Zoe Detsi, Review, European J. American Studies, Thomas A. Foster, ed. Women in Early America (NYU Press 2015)
Women in Early America is an intriguing collection of essays offering richly diverse readings of women’s lives and experiences in 17th- and 18th- century America. This volume is a significant contribution to the scholarship concerning the role of women in history and their participation in historical moments of political change and cultural negotiation. From Gerda Lerner’s seminal work on The Woman in American History (1971) to Linda Kerber’s enlightening book titled Women’s America: Refocusing the Past (6th ed., 2004), to Mary Beth Norton’s meticulous transatlantic study Separated by their Sex: Women in Public and Private in the Colonial Atlantic World (2011), scholarly efforts have been made to deepen our understanding of women’s history by initiating a shift of focus from their domestic role and dependent status to their active involvement in political, military, and economic affairs, as well as cultural production.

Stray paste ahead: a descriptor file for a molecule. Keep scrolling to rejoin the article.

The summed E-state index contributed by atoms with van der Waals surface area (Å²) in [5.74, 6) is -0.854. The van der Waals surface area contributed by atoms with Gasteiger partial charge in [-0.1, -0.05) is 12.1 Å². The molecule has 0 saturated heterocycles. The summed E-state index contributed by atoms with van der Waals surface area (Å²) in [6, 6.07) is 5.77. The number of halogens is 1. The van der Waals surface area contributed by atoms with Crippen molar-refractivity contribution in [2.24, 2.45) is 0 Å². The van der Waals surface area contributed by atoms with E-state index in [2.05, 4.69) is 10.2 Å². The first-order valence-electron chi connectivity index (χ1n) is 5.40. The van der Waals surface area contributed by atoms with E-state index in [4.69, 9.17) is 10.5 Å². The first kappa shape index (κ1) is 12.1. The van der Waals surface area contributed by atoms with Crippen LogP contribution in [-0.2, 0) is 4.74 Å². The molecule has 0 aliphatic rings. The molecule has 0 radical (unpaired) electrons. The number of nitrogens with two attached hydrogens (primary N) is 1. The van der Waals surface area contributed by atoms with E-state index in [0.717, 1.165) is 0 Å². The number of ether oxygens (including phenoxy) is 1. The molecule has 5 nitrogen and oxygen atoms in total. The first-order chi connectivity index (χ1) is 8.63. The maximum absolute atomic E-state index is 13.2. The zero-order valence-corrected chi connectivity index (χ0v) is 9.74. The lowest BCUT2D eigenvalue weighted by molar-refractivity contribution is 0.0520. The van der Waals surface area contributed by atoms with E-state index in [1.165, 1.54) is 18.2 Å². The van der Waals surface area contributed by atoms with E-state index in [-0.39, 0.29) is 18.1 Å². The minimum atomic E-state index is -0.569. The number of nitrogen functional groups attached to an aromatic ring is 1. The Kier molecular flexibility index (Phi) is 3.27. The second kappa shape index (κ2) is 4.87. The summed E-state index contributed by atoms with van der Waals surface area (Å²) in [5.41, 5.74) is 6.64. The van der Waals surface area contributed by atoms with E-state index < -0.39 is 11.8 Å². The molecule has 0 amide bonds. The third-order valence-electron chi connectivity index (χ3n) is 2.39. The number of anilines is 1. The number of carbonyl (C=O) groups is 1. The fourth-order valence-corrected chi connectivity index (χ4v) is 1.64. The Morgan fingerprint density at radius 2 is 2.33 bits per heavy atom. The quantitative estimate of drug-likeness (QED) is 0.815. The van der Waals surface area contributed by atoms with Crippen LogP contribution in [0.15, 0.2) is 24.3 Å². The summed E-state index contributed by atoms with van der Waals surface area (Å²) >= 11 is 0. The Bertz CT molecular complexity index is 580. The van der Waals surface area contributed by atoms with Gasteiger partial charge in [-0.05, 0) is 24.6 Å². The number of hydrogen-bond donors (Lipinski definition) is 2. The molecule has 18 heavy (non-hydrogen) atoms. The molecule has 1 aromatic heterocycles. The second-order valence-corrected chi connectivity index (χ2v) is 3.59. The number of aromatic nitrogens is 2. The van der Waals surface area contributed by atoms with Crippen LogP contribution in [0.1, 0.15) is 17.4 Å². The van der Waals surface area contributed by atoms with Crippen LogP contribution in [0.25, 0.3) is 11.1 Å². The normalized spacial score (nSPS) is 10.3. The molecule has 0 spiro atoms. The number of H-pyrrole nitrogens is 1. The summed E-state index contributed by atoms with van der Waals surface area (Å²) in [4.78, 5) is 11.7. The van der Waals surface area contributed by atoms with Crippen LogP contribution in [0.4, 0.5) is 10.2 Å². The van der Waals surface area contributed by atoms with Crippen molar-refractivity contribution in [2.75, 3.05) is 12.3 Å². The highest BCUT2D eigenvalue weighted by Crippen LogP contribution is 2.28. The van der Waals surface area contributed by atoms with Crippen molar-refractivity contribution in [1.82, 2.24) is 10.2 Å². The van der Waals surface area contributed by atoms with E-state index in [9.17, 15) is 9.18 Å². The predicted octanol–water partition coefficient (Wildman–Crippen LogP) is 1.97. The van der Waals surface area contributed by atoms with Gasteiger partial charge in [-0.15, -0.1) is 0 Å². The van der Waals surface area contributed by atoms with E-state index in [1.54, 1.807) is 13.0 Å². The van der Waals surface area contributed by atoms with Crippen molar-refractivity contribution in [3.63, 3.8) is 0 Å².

The scope of the volume’s methodological approach to the history of early women in America is very broad. The essays cover an impressive range of women’s experiences from the colonial period to the American revolutionary war offering a number of perspectives that embrace cultural history, gender theory, race studies, while resenting a multitude of women’s voices from different social, cultural, political, ethnic backgrounds, and geographical areas. All eleven essays provide scholars and researchers with a wealth of archival material – diaries, letters, narratives, documents – and with fresh insights into examining women in history as active agents in their own right challenging social conventions and political decisions. Either as aristocratic women in New Mexico or indentured servants in Virginia and Maryland, as slave owners in Jamaica or runaway slaves, as interpreters in Puritan Massachusetts or traders in French America and Detroit, as Loyalist women during the revolution or proponents of female education in the new nation, early women in America were deeply involved in (inter)cultural practices and greatly affected by economic policies and social changes.
The Table of Contents is here.
Thursday, August 11, 2016
Sarudzayi M. Matambanadzo,Reconstructing Pregnancy, 69 SMU L.Rev. (2016)